All the films from all the editions, including those subsequently removed, presently totalling 1167. An easy way of seeing how…
The Lord of the Rings: The Two Towers
A New Power Is Rising.
Frodo and Sam are trekking to Mordor to destroy the One Ring of Power while Gimli, Legolas and Aragorn search for the orc-captured Merry and Pippin. All along, nefarious wizard Saruman awaits the Fellowship members at the Orthanc Tower in Isengard.
Every story usually consists of three acts; the first is where you introduce your tale & its characters, the second is the middle part where the majority of the plot surfaces & character development takes place, and the third & final act is where you tie up all the loose ends to bring your entire narrative to a satisfying conclusion. Almost everyone has a definite idea of how to begin & end their stories but the middle act is always the hardest part. Because no matter how great the other two acts are, if this part isn't handled correctly, then the overall experience will ultimately amount to almost nothing in the end.
The Lord of the Rings: The Two Towers is that middle act…
Did someone turn off the light?
Because it just got real dark up in here.
In all seriousness, The Two Towers isn't the cheery and delectable piece of adventure that The Fellowship of the Ring was. However, that doesn't mean that it isn't as satisfying. The danger is higher, the scope is wider, and the characters are in one helluva situation.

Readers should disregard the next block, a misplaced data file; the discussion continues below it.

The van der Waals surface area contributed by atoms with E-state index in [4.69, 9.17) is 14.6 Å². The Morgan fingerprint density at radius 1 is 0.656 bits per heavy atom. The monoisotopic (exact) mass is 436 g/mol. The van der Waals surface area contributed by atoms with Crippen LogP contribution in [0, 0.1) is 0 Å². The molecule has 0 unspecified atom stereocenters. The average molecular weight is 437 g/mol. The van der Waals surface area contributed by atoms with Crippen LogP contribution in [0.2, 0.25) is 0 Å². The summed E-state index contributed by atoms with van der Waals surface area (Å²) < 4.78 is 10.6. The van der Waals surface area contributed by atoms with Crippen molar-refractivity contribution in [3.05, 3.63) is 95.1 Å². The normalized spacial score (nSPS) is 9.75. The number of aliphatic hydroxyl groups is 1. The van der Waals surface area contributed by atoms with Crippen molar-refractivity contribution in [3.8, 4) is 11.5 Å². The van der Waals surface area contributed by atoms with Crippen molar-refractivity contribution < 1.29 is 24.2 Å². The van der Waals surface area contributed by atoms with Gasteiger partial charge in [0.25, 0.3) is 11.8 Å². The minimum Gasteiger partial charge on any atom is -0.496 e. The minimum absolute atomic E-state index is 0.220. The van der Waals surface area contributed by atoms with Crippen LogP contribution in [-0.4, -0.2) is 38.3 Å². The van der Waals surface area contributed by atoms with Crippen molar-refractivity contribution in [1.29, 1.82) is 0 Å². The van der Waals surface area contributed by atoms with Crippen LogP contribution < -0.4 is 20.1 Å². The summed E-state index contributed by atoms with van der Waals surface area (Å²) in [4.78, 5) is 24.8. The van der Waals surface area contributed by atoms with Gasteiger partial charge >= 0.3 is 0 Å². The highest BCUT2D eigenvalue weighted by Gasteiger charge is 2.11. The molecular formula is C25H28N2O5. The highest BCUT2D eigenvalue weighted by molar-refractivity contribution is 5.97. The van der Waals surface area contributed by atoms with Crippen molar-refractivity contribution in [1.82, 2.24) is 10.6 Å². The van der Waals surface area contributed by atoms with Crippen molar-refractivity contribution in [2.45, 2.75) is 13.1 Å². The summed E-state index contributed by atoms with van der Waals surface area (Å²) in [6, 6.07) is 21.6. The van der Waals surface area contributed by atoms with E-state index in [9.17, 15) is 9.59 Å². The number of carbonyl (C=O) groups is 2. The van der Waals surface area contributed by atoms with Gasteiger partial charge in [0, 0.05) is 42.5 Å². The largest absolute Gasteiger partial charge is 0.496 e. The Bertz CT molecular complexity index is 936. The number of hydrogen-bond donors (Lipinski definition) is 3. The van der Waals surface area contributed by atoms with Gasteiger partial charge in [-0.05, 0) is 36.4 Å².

Basically, this reminds me of the Empire Strikes Back. It's darker, deeper, and full of choices that will reverberate throughout Middle Earth. However, that doesn't mean that it's necessarily better than its predecessor. The first film feels like an adventure, while the second feels like a challenge.
And it all leads up to Helm's Deep. A grand and absolutely…
The Lord of the Rings trilogy is probably my second favorite of all time behind the original trip to a galaxy far, far away, and each year I revisit all three films over a short span of time. As the desire to do so came bubbling to the surface recently with the release of the final Hobbit film due out, something strange occurred to me regarded the timing of my yearly Frodo journey. For some reason I seem to always do so around this time of the year, when the temperatures dip below freezing outside, and I have never really considered why that is.
A part of me wondered if it is merely a coincidence, that due to the daunting…
The 2nd film in a trilogy often has the difficult task of building the bridge between the 1st and the 3rd installments! They often get bogged down with heavy storyline and increased character development sacrificing other key elements such as action and of course thrills!
This was not the case for The Two Towers! Peter Jackson once again over delivered on all fronts! The storyline was enriched, characters explored, and yet the cinematography was just as stunning! The battles were glorious, intense spectacles to witness! I was enthralled with the legendary tale unfolding onscreen!